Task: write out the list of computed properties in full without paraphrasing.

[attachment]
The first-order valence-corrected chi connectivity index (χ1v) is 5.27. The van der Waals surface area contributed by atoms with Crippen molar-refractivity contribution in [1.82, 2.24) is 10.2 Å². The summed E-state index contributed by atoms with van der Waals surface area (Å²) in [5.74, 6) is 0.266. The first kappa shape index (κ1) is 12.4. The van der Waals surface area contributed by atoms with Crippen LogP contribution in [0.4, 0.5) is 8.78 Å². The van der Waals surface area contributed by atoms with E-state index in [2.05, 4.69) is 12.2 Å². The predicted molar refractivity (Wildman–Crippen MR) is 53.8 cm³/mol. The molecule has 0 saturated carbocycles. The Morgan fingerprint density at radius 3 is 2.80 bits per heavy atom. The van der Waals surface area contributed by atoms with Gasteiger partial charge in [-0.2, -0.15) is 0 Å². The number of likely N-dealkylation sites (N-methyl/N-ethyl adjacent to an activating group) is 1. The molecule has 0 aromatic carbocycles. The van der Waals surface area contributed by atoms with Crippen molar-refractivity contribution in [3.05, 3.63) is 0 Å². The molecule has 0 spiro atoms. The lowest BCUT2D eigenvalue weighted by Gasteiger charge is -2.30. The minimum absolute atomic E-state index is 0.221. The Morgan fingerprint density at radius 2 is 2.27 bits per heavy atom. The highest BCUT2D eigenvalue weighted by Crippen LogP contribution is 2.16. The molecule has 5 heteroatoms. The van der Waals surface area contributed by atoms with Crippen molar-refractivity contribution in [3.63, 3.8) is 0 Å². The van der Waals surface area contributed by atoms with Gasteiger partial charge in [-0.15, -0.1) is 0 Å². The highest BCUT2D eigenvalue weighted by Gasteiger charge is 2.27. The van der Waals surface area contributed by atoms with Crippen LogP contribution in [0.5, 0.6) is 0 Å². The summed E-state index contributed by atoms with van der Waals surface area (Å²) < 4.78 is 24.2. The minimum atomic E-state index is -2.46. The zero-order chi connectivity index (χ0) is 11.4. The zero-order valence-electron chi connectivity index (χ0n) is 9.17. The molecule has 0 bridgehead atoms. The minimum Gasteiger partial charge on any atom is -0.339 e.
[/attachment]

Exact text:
The first-order valence-corrected chi connectivity index (χ1v) is 5.27. The van der Waals surface area contributed by atoms with Crippen molar-refractivity contribution in [1.82, 2.24) is 10.2 Å². The summed E-state index contributed by atoms with van der Waals surface area (Å²) in [5.74, 6) is 0.266. The first kappa shape index (κ1) is 12.4. The van der Waals surface area contributed by atoms with Crippen LogP contribution in [0.4, 0.5) is 8.78 Å². The van der Waals surface area contributed by atoms with E-state index in [2.05, 4.69) is 12.2 Å². The predicted molar refractivity (Wildman–Crippen MR) is 53.8 cm³/mol. The molecule has 0 saturated carbocycles. The Morgan fingerprint density at radius 3 is 2.80 bits per heavy atom. The van der Waals surface area contributed by atoms with Gasteiger partial charge in [-0.2, -0.15) is 0 Å². The number of likely N-dealkylation sites (N-methyl/N-ethyl adjacent to an activating group) is 1. The molecule has 0 aromatic carbocycles. The van der Waals surface area contributed by atoms with Crippen molar-refractivity contribution in [3.05, 3.63) is 0 Å². The molecule has 0 spiro atoms. The lowest BCUT2D eigenvalue weighted by Gasteiger charge is -2.30. The minimum absolute atomic E-state index is 0.221. The Morgan fingerprint density at radius 2 is 2.27 bits per heavy atom. The highest BCUT2D eigenvalue weighted by Crippen LogP contribution is 2.16. The molecule has 5 heteroatoms. The van der Waals surface area contributed by atoms with Crippen molar-refractivity contribution in [3.63, 3.8) is 0 Å². The van der Waals surface area contributed by atoms with Gasteiger partial charge in [-0.15, -0.1) is 0 Å². The highest BCUT2D eigenvalue weighted by Gasteiger charge is 2.27. The van der Waals surface area contributed by atoms with Crippen LogP contribution in [0.5, 0.6) is 0 Å². The summed E-state index contributed by atoms with van der Waals surface area (Å²) < 4.78 is 24.2. The minimum atomic E-state index is -2.46. The zero-order chi connectivity index (χ0) is 11.4. The zero-order valence-electron chi connectivity index (χ0n) is 9.17. The molecule has 0 bridgehead atoms. The minimum Gasteiger partial charge on any atom is -0.339 e.